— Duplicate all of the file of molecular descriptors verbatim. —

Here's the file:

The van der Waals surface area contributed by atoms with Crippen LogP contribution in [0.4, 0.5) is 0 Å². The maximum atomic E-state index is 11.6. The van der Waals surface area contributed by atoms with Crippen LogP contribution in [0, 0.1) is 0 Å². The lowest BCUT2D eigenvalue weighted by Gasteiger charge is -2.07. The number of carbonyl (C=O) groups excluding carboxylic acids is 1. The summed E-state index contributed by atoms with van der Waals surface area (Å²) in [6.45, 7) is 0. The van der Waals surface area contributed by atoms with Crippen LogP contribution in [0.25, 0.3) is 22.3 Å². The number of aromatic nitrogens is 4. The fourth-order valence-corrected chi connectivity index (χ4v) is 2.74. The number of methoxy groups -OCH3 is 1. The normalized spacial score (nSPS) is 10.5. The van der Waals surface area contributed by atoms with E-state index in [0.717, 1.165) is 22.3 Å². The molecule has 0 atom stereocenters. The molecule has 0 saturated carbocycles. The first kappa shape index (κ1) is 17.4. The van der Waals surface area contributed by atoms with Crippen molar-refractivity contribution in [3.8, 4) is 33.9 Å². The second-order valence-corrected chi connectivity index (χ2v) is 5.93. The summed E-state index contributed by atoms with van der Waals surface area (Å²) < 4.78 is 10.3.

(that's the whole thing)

The van der Waals surface area contributed by atoms with Crippen LogP contribution in [0.4, 0.5) is 0 Å². The maximum atomic E-state index is 11.6. The van der Waals surface area contributed by atoms with Crippen LogP contribution in [0, 0.1) is 0 Å². The lowest BCUT2D eigenvalue weighted by Gasteiger charge is -2.07. The number of carbonyl (C=O) groups excluding carboxylic acids is 1. The summed E-state index contributed by atoms with van der Waals surface area (Å²) in [6.45, 7) is 0. The van der Waals surface area contributed by atoms with Crippen LogP contribution in [0.25, 0.3) is 22.3 Å². The number of aromatic nitrogens is 4. The fourth-order valence-corrected chi connectivity index (χ4v) is 2.74. The number of methoxy groups -OCH3 is 1. The normalized spacial score (nSPS) is 10.5. The van der Waals surface area contributed by atoms with E-state index in [0.717, 1.165) is 22.3 Å². The molecule has 0 atom stereocenters. The molecule has 0 saturated carbocycles. The first kappa shape index (κ1) is 17.4. The van der Waals surface area contributed by atoms with Crippen molar-refractivity contribution in [3.8, 4) is 33.9 Å². The second-order valence-corrected chi connectivity index (χ2v) is 5.93. The summed E-state index contributed by atoms with van der Waals surface area (Å²) < 4.78 is 10.3.